The Voice of our Native Veterans
Visitors at the Fourth Annual National Gathering of American Indian Veterans

Visitors at the Fourth Annual National Gathering of American Indian Veterans in Lisle, Ill., July 2018. Photo by NMAI staff.

Visitors at the Fourth Annual National Gathering of American Indian Veterans in Lisle, Ill., July 2018. Photo by NMAI staff.

Grand Entry of Native American veterans at the Fourth Annual National Gathering of American Indian Veterans

Grand Entry of Native American veterans at the Fourth Annual National Gathering of American Indian Veterans. Photo by NMAI staff.

Grand Entry of Native American veterans at the Fourth Annual National Gathering of American Indian Veterans. Photo by NMAI staff.

Harvey Pratt and wife Gina with Herman Viola and wife Susan

National Native American Veterans Memorial designer and Vietnam veteran Harvey Pratt (Cheyenne/Arapaho), second to left, with his wife Gina and NMAI curatorial consultant Herman Viola and his wife, Susan. Photo by NMAI staff.

National Native American Veterans Memorial designer and Vietnam veteran Harvey Pratt (Cheyenne/Arapaho), second to left, with his wife Gina and NMAI curatorial consultant Herman Viola and his wife, Susan. Photo by NMAI staff.

Veterans posing together

L-R: Veterans Clarence J. Tougaw (Puyallup), Rodney A. Sisson (Puyallup) and Michael Sisson (Puyallup). Photo by NMAI staff.

L-R: Veterans Clarence J. Tougaw (Puyallup), Rodney A. Sisson (Puyallup) and Michael Sisson (Puyallup). Photo by NMAI staff.

Eagle staffs

Eagle staffs and colors posted after Grand Entry. Photo by NMAI Staff.

Eagle staffs and colors posted after Grand Entry. Photo by NMAI Staff.

Eagle staffs and colors posted after Grand Entry

Eagle staffs and colors posted after Grand Entry. Photo by NMAI Staff.

Eagle staffs and colors posted after Grand Entry. Photo by NMAI Staff.

Native veteran Angel Salas (Lakota)

Native veteran Angel Salas (Lakota). Photo by NMAI staff.

Native veteran Angel Salas (Lakota). Photo by NMAI staff.

Owen Rogers interviewing Korean veteran Saginaw Grant

Library of Congress staff Owen Rogers interviews Korean veteran Saginaw Grant (Sac and Fox, Iowa and Otoe-Missouria Nations). Photo by NMAI staff.

Library of Congress staff Owen Rogers interviews Korean veteran Saginaw Grant (Sac and Fox, Iowa and Otoe-Missouria Nations). Photo by NMAI staff.

Preserving the stories of Native veterans is the result of a unique collaboration between NMAI and the Library of Congress’s Veterans History Project (VHP), graciously supported by Bank of America. The Veterans History Project collects, preserves and makes accessible the personal accounts of American war veterans so that future generations may hear directly from them and better understand the realities of war; the Congressional mandate was signed into law in 2000. In addition to audio- and video-recorded interviews, the VHP accepts memoirs and collections of original photographs, letters, diaries, maps and other historical documents from World War I through current conflicts.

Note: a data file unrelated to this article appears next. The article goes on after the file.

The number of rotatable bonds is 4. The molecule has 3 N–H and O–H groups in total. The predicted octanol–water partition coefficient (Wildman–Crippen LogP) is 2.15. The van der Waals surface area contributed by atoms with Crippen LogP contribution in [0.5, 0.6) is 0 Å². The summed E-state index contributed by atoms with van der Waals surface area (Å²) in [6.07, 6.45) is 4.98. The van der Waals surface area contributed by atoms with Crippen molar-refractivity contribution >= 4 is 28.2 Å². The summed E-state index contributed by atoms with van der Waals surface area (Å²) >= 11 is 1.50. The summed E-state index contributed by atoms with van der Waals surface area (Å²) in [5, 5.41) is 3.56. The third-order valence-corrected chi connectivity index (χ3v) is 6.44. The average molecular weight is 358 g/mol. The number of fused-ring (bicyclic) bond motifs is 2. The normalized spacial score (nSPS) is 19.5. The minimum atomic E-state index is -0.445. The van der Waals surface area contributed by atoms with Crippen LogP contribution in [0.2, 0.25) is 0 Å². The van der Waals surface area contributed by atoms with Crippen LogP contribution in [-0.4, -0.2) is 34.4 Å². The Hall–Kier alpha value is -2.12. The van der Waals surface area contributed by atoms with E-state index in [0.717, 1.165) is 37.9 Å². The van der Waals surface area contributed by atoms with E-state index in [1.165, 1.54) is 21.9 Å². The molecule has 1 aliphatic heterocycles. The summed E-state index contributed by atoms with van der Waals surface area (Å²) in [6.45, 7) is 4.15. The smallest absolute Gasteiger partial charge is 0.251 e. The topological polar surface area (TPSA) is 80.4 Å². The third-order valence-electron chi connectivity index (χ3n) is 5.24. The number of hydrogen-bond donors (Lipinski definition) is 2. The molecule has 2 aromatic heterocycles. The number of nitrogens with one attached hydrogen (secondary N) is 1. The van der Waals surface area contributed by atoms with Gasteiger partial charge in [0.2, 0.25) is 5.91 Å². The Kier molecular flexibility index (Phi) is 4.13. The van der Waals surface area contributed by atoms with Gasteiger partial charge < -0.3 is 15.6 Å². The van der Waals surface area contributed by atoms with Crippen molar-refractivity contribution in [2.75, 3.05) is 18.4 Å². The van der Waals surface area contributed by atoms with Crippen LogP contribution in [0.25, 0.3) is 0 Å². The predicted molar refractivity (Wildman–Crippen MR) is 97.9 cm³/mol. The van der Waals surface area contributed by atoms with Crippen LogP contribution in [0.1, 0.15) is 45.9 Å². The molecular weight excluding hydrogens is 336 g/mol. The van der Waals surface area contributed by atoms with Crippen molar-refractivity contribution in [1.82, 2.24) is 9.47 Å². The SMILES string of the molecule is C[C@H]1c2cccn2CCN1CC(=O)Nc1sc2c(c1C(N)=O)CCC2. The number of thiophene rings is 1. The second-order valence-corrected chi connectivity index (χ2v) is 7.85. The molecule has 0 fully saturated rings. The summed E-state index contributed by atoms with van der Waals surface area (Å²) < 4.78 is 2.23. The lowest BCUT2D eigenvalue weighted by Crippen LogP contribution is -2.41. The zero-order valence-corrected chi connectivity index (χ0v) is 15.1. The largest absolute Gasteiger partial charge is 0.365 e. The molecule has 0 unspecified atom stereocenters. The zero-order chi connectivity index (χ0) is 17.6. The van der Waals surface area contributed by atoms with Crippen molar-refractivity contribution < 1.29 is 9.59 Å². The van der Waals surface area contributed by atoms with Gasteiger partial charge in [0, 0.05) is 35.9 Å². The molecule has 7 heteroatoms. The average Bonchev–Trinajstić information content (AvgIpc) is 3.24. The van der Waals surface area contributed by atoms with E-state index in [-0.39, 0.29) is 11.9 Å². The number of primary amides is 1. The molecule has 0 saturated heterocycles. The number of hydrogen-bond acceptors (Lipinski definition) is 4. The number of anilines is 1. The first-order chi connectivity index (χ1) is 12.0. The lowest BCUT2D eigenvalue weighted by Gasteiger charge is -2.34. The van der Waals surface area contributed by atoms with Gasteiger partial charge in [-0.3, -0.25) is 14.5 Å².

Part outreach, part training and part education, this collaborative effort will bring together staff and volunteers from both institutions at eight sites across the United States throughout the next two years. Each site visit will be as diverse as the Native veterans themselves – some will be training workshops to enable Native communities to conduct their own oral histories with their veterans. Some will be one-on-one interviews with Native veterans and still others are envisioned as a combination of interviews and workshops.

Since the spring of 2017, the team has visited four tribal colleges in North and South Dakota, two Great Lakes area inter-tribal Veterans festivals near Chicago in Lisle, Ill., a Northeast Arizona Veterans summit on the White Mountain Apache reservation in Pinetop, Ariz., and the Alaskan Federation of Natives annual conference in Anchorage, Alaska. In addition to collaborating with the Library of Congress, NMAI is actively working with the Veterans Administration (VA) Office of Tribal Government Relations to join forces with local American Legion and Veterans of Foreign Wars posts. The gathering in Arizona, sponsored by the VA’s tribal relations office, drew a large audience of more than 200 White Mountain Apache, Diné, Hopi, Pueblo and Tohono O’odham veterans and their family members. This year, the team traveled to the Oklahoma State University Oral History Center to participate in a workshop training sponsored by the Veterans History Project to enhance their interviewing skills and conducted more interviews this summer with community members of the Federated Tribes of Grande Ronde and the Confederated Tribes of Warm Springs in Oregon.

Although many will view the dedication of the National Native American Veterans Memorial in 2020 as a culmination point, the effort to collect and preserve the history of Native veterans’ service has no end date. The stories of Native veterans will live forever in the archives of the Library of Congress and represent the living voice of the memorial. To learn more, visit the NMAI’s website dedicated to the memorial project at AmericanIndian.si.edu/nnavm. For more information on the Library of Congress Veterans History Project, visit www.loc.gov/vets.

In memory of Christopher E. Janis (Oglala Lakota, Feb. 1, 1975 – May 27, 2017). United States Marine Corps, 1993–1997, Inactive Reserves, 1997–2001.

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